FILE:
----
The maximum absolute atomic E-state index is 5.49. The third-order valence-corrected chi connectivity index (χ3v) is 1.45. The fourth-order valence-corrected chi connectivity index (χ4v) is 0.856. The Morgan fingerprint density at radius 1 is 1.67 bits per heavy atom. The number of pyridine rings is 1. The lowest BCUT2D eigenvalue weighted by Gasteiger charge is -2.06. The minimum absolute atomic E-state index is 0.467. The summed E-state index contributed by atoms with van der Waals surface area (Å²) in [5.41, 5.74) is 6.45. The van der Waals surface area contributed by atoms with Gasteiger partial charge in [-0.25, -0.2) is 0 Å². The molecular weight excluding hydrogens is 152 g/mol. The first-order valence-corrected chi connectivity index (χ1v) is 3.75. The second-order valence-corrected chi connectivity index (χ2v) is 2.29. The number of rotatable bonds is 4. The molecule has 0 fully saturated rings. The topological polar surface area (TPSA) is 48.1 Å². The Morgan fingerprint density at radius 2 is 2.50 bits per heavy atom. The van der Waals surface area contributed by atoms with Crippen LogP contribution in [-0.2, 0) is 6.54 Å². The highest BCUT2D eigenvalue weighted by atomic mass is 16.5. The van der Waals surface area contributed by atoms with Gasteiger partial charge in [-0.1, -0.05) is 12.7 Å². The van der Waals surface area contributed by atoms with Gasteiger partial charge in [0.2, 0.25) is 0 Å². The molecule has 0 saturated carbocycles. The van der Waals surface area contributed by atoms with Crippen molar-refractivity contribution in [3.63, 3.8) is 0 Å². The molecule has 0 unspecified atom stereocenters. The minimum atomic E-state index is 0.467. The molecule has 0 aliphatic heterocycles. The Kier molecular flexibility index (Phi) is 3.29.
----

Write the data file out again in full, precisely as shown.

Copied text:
The maximum absolute atomic E-state index is 5.49. The third-order valence-corrected chi connectivity index (χ3v) is 1.45. The fourth-order valence-corrected chi connectivity index (χ4v) is 0.856. The Morgan fingerprint density at radius 1 is 1.67 bits per heavy atom. The number of pyridine rings is 1. The lowest BCUT2D eigenvalue weighted by Gasteiger charge is -2.06. The minimum absolute atomic E-state index is 0.467. The summed E-state index contributed by atoms with van der Waals surface area (Å²) in [5.41, 5.74) is 6.45. The van der Waals surface area contributed by atoms with Gasteiger partial charge in [-0.25, -0.2) is 0 Å². The molecular weight excluding hydrogens is 152 g/mol. The first-order valence-corrected chi connectivity index (χ1v) is 3.75. The second-order valence-corrected chi connectivity index (χ2v) is 2.29. The number of rotatable bonds is 4. The molecule has 0 fully saturated rings. The topological polar surface area (TPSA) is 48.1 Å². The Morgan fingerprint density at radius 2 is 2.50 bits per heavy atom. The van der Waals surface area contributed by atoms with Crippen LogP contribution in [-0.2, 0) is 6.54 Å². The highest BCUT2D eigenvalue weighted by atomic mass is 16.5. The van der Waals surface area contributed by atoms with Gasteiger partial charge in [-0.1, -0.05) is 12.7 Å². The van der Waals surface area contributed by atoms with Gasteiger partial charge in [0.2, 0.25) is 0 Å². The molecule has 0 saturated carbocycles. The van der Waals surface area contributed by atoms with Crippen molar-refractivity contribution in [3.63, 3.8) is 0 Å². The molecule has 0 unspecified atom stereocenters. The minimum atomic E-state index is 0.467. The molecule has 0 aliphatic heterocycles. The Kier molecular flexibility index (Phi) is 3.29.